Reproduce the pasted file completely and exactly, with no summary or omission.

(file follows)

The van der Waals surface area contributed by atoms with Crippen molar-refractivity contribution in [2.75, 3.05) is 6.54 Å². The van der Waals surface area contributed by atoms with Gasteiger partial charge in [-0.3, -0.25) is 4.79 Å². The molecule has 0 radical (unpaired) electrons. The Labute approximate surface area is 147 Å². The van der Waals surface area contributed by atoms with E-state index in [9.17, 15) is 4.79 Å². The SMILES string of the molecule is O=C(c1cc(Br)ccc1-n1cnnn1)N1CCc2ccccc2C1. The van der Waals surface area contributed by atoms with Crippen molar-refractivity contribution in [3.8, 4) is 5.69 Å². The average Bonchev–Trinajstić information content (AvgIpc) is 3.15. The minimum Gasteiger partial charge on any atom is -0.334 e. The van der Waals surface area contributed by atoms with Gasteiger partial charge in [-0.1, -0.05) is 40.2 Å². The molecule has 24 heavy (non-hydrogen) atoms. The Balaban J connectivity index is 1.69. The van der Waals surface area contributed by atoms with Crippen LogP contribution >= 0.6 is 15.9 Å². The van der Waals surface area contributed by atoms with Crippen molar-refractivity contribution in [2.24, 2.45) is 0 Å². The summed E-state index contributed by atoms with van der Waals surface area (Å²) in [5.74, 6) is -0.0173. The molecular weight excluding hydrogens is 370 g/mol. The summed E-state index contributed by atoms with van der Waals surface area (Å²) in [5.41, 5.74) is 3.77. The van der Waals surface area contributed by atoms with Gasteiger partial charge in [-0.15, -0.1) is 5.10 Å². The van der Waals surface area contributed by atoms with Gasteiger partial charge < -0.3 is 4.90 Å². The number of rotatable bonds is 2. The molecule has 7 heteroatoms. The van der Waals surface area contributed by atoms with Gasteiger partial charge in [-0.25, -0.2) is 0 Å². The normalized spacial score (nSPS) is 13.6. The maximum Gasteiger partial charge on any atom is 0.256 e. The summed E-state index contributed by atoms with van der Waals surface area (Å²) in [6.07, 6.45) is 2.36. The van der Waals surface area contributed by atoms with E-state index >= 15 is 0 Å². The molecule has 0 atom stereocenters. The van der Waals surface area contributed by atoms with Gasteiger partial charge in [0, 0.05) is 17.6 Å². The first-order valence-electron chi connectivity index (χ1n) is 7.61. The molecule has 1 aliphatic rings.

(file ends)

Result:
The van der Waals surface area contributed by atoms with Crippen molar-refractivity contribution in [2.75, 3.05) is 6.54 Å². The van der Waals surface area contributed by atoms with Gasteiger partial charge in [-0.3, -0.25) is 4.79 Å². The molecule has 0 radical (unpaired) electrons. The Labute approximate surface area is 147 Å². The van der Waals surface area contributed by atoms with E-state index in [9.17, 15) is 4.79 Å². The SMILES string of the molecule is O=C(c1cc(Br)ccc1-n1cnnn1)N1CCc2ccccc2C1. The van der Waals surface area contributed by atoms with Crippen molar-refractivity contribution in [3.8, 4) is 5.69 Å². The average Bonchev–Trinajstić information content (AvgIpc) is 3.15. The minimum Gasteiger partial charge on any atom is -0.334 e. The van der Waals surface area contributed by atoms with Gasteiger partial charge in [-0.1, -0.05) is 40.2 Å². The molecule has 24 heavy (non-hydrogen) atoms. The Balaban J connectivity index is 1.69. The van der Waals surface area contributed by atoms with Crippen LogP contribution >= 0.6 is 15.9 Å². The van der Waals surface area contributed by atoms with Crippen molar-refractivity contribution in [2.24, 2.45) is 0 Å². The summed E-state index contributed by atoms with van der Waals surface area (Å²) in [5.74, 6) is -0.0173. The molecular weight excluding hydrogens is 370 g/mol. The summed E-state index contributed by atoms with van der Waals surface area (Å²) in [5.41, 5.74) is 3.77. The van der Waals surface area contributed by atoms with Gasteiger partial charge in [-0.15, -0.1) is 5.10 Å². The van der Waals surface area contributed by atoms with Gasteiger partial charge < -0.3 is 4.90 Å². The number of rotatable bonds is 2. The molecule has 7 heteroatoms. The van der Waals surface area contributed by atoms with Gasteiger partial charge in [-0.25, -0.2) is 0 Å². The normalized spacial score (nSPS) is 13.6. The maximum Gasteiger partial charge on any atom is 0.256 e. The summed E-state index contributed by atoms with van der Waals surface area (Å²) in [6.07, 6.45) is 2.36. The van der Waals surface area contributed by atoms with E-state index >= 15 is 0 Å². The molecule has 0 atom stereocenters. The van der Waals surface area contributed by atoms with Gasteiger partial charge in [0, 0.05) is 17.6 Å². The first-order valence-electron chi connectivity index (χ1n) is 7.61. The molecule has 1 aliphatic rings.